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New York Times, Saturday, June 6, 2015

Author: Jason Flinn
Editor: Will Shortz
Jason Flinn
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Puzzle of the Week

This puzzle:

Rows: 15, Columns: 15 Words: 70, Blocks: 35 Missing: {JXZ} This is puzzle # 5 for Mr. Flinn. Jeff Chen's Puzzle of the Week pick NYT links: Across Lite PDF
Jason Flinn notes: When submitting this puzzle I was aiming for a Thursday, but I suspect that the overall difficulty of uncovering the trick moved ... more
Jason Flinn notes:

When submitting this puzzle I was aiming for a Thursday, but I suspect that the overall difficulty of uncovering the trick moved the puzzle later in the week. Hopefully, the shaded squares will clue solvers into the fact that there is something unusual going on.

The idea for this puzzle started with that trick, of course, and the trick itself forced a lot of the grid design. I wanted to center the mirror(s) on a diagonal. It would have been awkward to start or stop a reflected entry on a mirror square, so I could not start a mirror in the top left corner or end one in the bottom right. Using a single mirror would have required a 14x14 or 16x16 grid, so I settled on the two-mirror design in the puzzle.

Next, I wanted to embed some hints for the solver in the grid. I went through a few possibilities (e.g. NARCISSUS) but SNOW WHITE and EVIL QUEEN kind of jumped right out once I considered the MIRROR MIRROR on the diagonal. As a bonus, the convenient equal word length let the entries fit nicely in opposite corners. The grid was getting pretty constrained at that point, so DWARFS didn't make it into the final product (though SEVEN remains with a non-theme clue).

Filling the center was hard, but not for the reason you might imagine. The MIRRORs are no more constraining than fixing a particular answer in the grid. However, all the reflected answers are at least 5 letters long and they intersect with each other, making this, in effect, a pretty open section.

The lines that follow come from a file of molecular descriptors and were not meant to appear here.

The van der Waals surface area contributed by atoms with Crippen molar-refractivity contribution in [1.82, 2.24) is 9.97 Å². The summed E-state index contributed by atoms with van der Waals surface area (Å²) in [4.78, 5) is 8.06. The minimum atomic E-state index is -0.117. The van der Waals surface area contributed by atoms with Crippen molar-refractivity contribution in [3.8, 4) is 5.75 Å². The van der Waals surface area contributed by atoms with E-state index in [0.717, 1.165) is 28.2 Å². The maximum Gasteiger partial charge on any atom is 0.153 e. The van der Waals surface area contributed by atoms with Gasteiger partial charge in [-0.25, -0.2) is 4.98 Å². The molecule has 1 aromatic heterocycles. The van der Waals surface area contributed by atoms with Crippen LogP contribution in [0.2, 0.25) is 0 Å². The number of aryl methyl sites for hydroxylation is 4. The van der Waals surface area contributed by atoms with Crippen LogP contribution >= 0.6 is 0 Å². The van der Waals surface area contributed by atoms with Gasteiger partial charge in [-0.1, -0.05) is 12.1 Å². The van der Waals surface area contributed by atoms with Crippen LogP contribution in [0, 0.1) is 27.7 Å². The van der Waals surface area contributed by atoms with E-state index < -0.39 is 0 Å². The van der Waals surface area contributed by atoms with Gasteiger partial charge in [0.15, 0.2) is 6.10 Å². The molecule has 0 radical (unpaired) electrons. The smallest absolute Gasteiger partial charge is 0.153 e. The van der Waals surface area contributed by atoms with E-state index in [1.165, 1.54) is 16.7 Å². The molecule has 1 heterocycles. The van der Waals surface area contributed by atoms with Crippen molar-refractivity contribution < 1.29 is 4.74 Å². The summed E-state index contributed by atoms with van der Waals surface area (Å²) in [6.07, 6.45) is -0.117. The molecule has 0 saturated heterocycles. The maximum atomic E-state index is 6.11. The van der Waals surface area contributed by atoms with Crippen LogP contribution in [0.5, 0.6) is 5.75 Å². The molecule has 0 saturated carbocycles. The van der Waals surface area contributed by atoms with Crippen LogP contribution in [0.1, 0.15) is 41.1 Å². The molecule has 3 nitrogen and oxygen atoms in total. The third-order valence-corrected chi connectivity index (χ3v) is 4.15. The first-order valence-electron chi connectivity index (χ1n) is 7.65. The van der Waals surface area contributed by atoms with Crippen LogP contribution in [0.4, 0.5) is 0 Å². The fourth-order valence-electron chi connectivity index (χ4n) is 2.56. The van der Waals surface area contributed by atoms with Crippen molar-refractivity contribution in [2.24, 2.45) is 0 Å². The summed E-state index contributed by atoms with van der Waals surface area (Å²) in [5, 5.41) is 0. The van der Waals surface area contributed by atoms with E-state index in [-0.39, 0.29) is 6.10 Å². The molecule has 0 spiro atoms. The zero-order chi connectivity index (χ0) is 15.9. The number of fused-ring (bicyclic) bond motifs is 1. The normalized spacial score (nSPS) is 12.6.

Jeff Chen notes: Wow. Just wow. I love when a puzzle surprises me. I got the entire SNOW WHITE corner in my first pass, so filled in MIRROR MIRROR ... more
Jeff Chen notes:

Wow. Just wow.

I love when a puzzle surprises me. I got the entire SNOW WHITE corner in my first pass, so filled in MIRROR MIRROR without hesitation. In my second pass I got the EVIL QUEEN corner without much difficulty. Just a mini-themed themeless, with MIRROR MIRROR sitting in the diagonal = nothing to write home about, right?

Mirror mirror, in the grid ... how the #$%#? did Jason do what he did?

But that central swath remained oddly blank. I had IM OUT and NOIRE plunked in at 1-D and 2-D, but nothing else would fit. Finally, I wondered if MIRROR MIRROR was contributing to my confusion. [Small tower on a castle] had to be TURRET — maybe it fit in the mirror spot, 18-A?

Then came one of the best a-ha moments in recent memory. NOIRE doesn't go straight down, it doesn't start at the reflected position … it reflects along the MIRROR, as if it were a ray of light bouncing off! Same with TURRET reflecting at the second R, same with IM OUT reflecting at the M … same with ALL THE ENTRIES HITTING MIRROR MIRROR. EVERY ONE OF THEM.

Now, some people may scoff at this tour de force, but when a handful of words turn at a 90 degree angle, the surrounding fill gets harder. When you have this constraint all along a full corridor — that's dozens of tough intersections to work through — it's an absolute gem to only need OF MAN. Otherwise, it's so clean and colorful, working in THE MASTERS and Erik ESTRADA and a PRISON RIOT.